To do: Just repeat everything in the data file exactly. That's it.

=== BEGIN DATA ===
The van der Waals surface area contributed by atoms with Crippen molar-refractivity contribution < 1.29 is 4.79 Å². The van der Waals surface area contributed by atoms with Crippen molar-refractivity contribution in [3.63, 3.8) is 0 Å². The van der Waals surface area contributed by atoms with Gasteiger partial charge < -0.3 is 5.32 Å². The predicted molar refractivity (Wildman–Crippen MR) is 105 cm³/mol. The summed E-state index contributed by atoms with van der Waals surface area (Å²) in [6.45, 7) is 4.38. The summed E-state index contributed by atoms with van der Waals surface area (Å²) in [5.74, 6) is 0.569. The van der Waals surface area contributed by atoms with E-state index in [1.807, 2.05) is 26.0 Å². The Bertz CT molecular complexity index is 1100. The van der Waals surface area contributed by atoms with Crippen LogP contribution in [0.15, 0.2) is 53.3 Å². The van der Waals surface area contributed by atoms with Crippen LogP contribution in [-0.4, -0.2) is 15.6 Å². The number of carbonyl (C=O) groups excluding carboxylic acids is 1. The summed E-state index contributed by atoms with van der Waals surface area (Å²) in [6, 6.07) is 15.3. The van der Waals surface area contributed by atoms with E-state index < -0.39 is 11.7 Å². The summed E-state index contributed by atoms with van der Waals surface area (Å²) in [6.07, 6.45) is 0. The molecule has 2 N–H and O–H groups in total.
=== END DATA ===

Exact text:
The van der Waals surface area contributed by atoms with Crippen molar-refractivity contribution < 1.29 is 4.79 Å². The van der Waals surface area contributed by atoms with Crippen molar-refractivity contribution in [3.63, 3.8) is 0 Å². The van der Waals surface area contributed by atoms with Gasteiger partial charge < -0.3 is 5.32 Å². The predicted molar refractivity (Wildman–Crippen MR) is 105 cm³/mol. The summed E-state index contributed by atoms with van der Waals surface area (Å²) in [6.45, 7) is 4.38. The summed E-state index contributed by atoms with van der Waals surface area (Å²) in [5.74, 6) is 0.569. The van der Waals surface area contributed by atoms with E-state index in [1.807, 2.05) is 26.0 Å². The Bertz CT molecular complexity index is 1100. The van der Waals surface area contributed by atoms with Crippen LogP contribution in [0.15, 0.2) is 53.3 Å². The van der Waals surface area contributed by atoms with Crippen LogP contribution in [-0.4, -0.2) is 15.6 Å². The number of carbonyl (C=O) groups excluding carboxylic acids is 1. The summed E-state index contributed by atoms with van der Waals surface area (Å²) in [6, 6.07) is 15.3. The van der Waals surface area contributed by atoms with E-state index < -0.39 is 11.7 Å². The summed E-state index contributed by atoms with van der Waals surface area (Å²) in [6.07, 6.45) is 0. The molecule has 2 N–H and O–H groups in total.